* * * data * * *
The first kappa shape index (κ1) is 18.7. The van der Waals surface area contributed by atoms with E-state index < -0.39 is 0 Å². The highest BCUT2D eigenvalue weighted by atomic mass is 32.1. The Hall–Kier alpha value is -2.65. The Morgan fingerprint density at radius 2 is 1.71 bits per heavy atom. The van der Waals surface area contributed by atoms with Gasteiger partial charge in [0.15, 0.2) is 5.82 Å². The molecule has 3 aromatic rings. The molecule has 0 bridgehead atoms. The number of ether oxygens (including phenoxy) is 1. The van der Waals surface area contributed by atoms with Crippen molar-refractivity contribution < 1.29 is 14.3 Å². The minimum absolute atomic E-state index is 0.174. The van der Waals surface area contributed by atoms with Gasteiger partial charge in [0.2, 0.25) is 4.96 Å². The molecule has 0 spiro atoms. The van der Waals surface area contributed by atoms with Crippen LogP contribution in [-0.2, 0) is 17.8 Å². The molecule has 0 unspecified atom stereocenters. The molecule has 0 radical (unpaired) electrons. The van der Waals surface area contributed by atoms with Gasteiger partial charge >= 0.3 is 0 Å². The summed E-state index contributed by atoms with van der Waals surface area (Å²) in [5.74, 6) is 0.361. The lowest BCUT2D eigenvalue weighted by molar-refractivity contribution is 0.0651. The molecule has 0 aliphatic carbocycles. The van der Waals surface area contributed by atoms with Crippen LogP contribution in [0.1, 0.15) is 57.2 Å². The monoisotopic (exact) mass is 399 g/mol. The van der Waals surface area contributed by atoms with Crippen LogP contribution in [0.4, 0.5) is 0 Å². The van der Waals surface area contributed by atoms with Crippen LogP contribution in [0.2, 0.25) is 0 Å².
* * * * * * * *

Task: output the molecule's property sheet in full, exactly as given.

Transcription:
The first kappa shape index (κ1) is 18.7. The van der Waals surface area contributed by atoms with E-state index < -0.39 is 0 Å². The highest BCUT2D eigenvalue weighted by atomic mass is 32.1. The Hall–Kier alpha value is -2.65. The Morgan fingerprint density at radius 2 is 1.71 bits per heavy atom. The van der Waals surface area contributed by atoms with Gasteiger partial charge in [0.15, 0.2) is 5.82 Å². The molecule has 3 aromatic rings. The molecule has 0 bridgehead atoms. The number of ether oxygens (including phenoxy) is 1. The van der Waals surface area contributed by atoms with Crippen molar-refractivity contribution < 1.29 is 14.3 Å². The minimum absolute atomic E-state index is 0.174. The van der Waals surface area contributed by atoms with Gasteiger partial charge in [0.2, 0.25) is 4.96 Å². The molecule has 0 spiro atoms. The van der Waals surface area contributed by atoms with Crippen LogP contribution in [-0.2, 0) is 17.8 Å². The molecule has 0 unspecified atom stereocenters. The molecule has 0 radical (unpaired) electrons. The van der Waals surface area contributed by atoms with Gasteiger partial charge >= 0.3 is 0 Å². The summed E-state index contributed by atoms with van der Waals surface area (Å²) in [5.74, 6) is 0.361. The lowest BCUT2D eigenvalue weighted by molar-refractivity contribution is 0.0651. The molecule has 0 aliphatic carbocycles. The van der Waals surface area contributed by atoms with Crippen LogP contribution in [0.1, 0.15) is 57.2 Å². The monoisotopic (exact) mass is 399 g/mol. The van der Waals surface area contributed by atoms with Crippen LogP contribution in [0.4, 0.5) is 0 Å². The van der Waals surface area contributed by atoms with Crippen LogP contribution in [0.2, 0.25) is 0 Å².